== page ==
California will let college athletes hire agents and make money from endorsements, defying the NCAA and setting up a likely legal challenge that could reshape amateur sports in the US. Democratic Gov. Gavin Newsom announced Monday he signed the law that would let athletes at California universities make money from their images, names, or likenesses. The law also bans schools from kicking athletes off the team if they get paid. The law will take effect on Jan. 1, 2023. It doesn't apply to community colleges, and it bans athletes from accepting endorsement deals that conflict with their schools' existing contracts. California is the first state to pass such a law. More from the AP:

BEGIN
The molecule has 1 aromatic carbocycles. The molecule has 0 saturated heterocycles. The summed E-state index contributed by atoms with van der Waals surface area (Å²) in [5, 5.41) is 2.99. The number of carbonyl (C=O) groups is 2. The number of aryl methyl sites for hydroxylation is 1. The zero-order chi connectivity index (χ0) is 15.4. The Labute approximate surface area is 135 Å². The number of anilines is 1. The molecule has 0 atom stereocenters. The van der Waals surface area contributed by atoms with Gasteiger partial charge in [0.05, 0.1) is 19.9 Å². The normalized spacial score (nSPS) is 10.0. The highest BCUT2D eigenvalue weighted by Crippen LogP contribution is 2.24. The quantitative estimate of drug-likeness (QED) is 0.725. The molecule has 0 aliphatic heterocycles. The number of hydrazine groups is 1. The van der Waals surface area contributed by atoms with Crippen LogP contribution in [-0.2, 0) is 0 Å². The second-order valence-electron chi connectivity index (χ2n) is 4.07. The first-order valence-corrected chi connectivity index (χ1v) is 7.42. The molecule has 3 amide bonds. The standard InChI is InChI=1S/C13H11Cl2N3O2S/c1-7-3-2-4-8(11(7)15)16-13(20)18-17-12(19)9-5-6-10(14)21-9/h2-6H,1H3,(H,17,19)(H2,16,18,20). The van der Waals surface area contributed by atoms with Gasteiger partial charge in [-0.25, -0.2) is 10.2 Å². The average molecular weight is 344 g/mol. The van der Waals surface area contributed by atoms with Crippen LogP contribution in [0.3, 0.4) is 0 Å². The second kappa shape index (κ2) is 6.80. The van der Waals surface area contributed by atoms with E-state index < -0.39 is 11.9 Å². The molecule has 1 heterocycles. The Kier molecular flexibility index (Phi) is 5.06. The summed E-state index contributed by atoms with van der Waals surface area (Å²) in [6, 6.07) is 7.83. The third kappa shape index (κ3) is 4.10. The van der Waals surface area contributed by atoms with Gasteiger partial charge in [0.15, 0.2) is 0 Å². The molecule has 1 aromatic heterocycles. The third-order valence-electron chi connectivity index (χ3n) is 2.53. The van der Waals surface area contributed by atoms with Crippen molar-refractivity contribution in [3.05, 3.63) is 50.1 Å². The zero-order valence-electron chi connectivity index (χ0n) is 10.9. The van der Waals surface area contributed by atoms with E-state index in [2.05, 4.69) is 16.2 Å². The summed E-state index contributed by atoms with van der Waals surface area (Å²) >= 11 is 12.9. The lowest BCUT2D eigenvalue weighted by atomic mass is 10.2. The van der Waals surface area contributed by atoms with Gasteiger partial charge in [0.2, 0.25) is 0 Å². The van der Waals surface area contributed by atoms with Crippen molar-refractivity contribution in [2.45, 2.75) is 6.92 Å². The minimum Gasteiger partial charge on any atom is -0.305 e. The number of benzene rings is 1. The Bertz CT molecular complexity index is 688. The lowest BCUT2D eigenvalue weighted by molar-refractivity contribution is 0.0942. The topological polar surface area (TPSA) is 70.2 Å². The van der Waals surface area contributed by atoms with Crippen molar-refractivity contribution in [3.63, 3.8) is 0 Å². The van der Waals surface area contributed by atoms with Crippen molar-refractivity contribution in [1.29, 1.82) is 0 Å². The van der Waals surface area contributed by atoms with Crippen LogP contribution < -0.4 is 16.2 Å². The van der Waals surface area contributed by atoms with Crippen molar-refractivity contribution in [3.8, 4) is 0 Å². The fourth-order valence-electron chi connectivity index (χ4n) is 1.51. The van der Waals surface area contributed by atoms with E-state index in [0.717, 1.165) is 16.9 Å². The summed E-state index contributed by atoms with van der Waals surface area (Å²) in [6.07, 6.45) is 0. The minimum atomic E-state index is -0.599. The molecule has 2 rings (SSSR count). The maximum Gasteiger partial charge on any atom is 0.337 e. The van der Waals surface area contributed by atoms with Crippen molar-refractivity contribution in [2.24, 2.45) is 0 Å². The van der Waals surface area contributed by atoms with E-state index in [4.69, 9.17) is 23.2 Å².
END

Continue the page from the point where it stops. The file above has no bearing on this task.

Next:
- The NCAA Board of Governors had asked Newsom to veto the bill, saying it "would erase the critical distinction between college and professional athletes."
- The board also warned that the law would give California universities an unfair recruiting advantage, which could prompt the NCAA—which reported $1.1 billion in revenue in 2017—to bar them from competition.
- If that happened, powerhouse programs like the University of Southern California, University of California-Los Angeles, Stanford University, and the University of California-Berkeley, would be banned from NCAA competition.